Expansion of qualifying R&D expenditure

Expansion of qualifying R&D expenditure

Andrew Hawley, Director, Corporate tax
Expansion of qualifying R&D expenditure
R&D tax credits are a core part of supporting UK innovation but as the economy evolves and new challenges present themselves the framework under which R&D claims are made must reflect this. Therefore, in order to ensure the costs that can be included in an R&D claim are more targeted and reflect modern R&D activities, HMRC has issued a consultation document. The consultation’s aim is to obtain views from R&D tax relief claimants and other stakeholders on the scope of costs a company can include in its R&D tax credit claims.

HMRC is particularly interested in obtaining views on whether costs for data and ‘cloud computing’ should be treated as qualifying costs within an R&D claim. HMRC is keen to understand how claimants use such data in their R&D activities and the kinds of costs that are incurred when developing cloud-based solutions. 

As more and more businesses in different industries look to technology for software solutions there has been a general increase in the generation, analysis, and processing of data. In some cases, data can be viewed as consumed or transformed within the R&D process, however HMRC is keen to further understand how datasets are used when undertaking R&D so this cost category can be expanded and further defined. 

Like data costs, some software costs qualify for R&D tax credits, however there are other costs incurred alongside software costs that currently cannot be included within an R&D claim. This is typically where software is leased from external parties and payments cover a range of activities including use of software, storage rental, support and processor running time. Such costs are usually linked with innovative ‘cloud computing’ solutions and so HMRC is gathering information to further understand whether such costs should qualify alongside traditional software costs.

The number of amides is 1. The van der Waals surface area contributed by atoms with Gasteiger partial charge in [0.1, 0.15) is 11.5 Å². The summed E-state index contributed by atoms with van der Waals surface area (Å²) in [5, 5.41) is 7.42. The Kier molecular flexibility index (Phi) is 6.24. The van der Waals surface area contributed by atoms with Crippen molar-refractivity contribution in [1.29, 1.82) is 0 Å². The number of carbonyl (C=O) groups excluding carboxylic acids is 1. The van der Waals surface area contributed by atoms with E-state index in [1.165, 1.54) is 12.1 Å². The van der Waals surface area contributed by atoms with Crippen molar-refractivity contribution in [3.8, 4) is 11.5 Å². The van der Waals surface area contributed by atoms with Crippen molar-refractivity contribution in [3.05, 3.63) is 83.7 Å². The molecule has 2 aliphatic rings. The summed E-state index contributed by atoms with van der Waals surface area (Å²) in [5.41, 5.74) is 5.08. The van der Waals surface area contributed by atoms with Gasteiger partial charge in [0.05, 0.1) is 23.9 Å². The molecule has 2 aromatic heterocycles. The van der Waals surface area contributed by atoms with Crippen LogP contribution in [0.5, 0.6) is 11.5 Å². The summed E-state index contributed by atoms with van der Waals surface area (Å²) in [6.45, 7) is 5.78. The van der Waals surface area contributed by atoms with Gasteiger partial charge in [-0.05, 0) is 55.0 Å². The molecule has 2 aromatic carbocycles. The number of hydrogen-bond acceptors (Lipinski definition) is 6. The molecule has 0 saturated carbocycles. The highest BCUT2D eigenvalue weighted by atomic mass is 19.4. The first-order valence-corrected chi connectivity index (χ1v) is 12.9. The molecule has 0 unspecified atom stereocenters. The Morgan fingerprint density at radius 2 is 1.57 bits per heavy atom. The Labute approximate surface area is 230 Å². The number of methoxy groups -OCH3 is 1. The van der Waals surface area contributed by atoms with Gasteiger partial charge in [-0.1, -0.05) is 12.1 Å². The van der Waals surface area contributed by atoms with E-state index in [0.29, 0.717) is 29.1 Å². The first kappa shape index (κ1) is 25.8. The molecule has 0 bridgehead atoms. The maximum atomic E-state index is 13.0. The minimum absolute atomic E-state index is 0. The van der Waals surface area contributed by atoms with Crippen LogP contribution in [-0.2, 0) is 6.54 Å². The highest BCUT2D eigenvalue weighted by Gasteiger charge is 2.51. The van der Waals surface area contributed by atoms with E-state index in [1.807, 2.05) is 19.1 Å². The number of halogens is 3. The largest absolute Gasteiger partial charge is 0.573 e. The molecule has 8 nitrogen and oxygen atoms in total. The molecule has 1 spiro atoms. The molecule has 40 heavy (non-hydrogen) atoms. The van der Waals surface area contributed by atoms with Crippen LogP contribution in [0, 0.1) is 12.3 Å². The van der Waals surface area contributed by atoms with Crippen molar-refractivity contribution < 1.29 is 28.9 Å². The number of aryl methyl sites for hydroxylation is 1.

HMRC has also made it clear that such an expansion of scope for including these costs would come at a cost to the exchequer and therefore, they are also interested in hearing about current qualifying costs that may be considered routine work and no longer eligible for inclusion in claims. A specific area in the consultation that the government is keen to gather views on is around ‘indirect activities’ and routine work as this is an area of cost they have identified that may not contribute to genuine innovation.  

Indirect activities are activities which form part of a qualifying R&D project but do not directly contribute to the resolution of technological or scientific uncertainty. In particular they include, reports on R&D findings, feasibility studies, devising new testing methods, R&D training, essential ancillary activities, and certain indirect support activities.  

The consultation document was issued on the 21 July 2020 and will run until the 13 October 2020. 

We are aware that this consultation will be relevant to many of our clients for which we make R&D claims for. The potential expansion of the definition of data and cloud computing costs would be welcomed, but limiting the definition on indirect activity costs may cause some concern. We would therefore welcome views from businesses who currently make R&D claims who could be affected by the contents of the consultation document.

We would be delighted to hear from any company that does not already make claims for R&D tax credits but would like to explore whether this could be of benefit to them.

If you would like to pass on your views and have them included within Crowe’s response to the consultation please contact Andrew HawleyStuart Weekes or your normal Crowe R&D contact.

Contact us

Stuart Weekes
Stuart Weekes
Partner, Corporate Tax
Thames Valley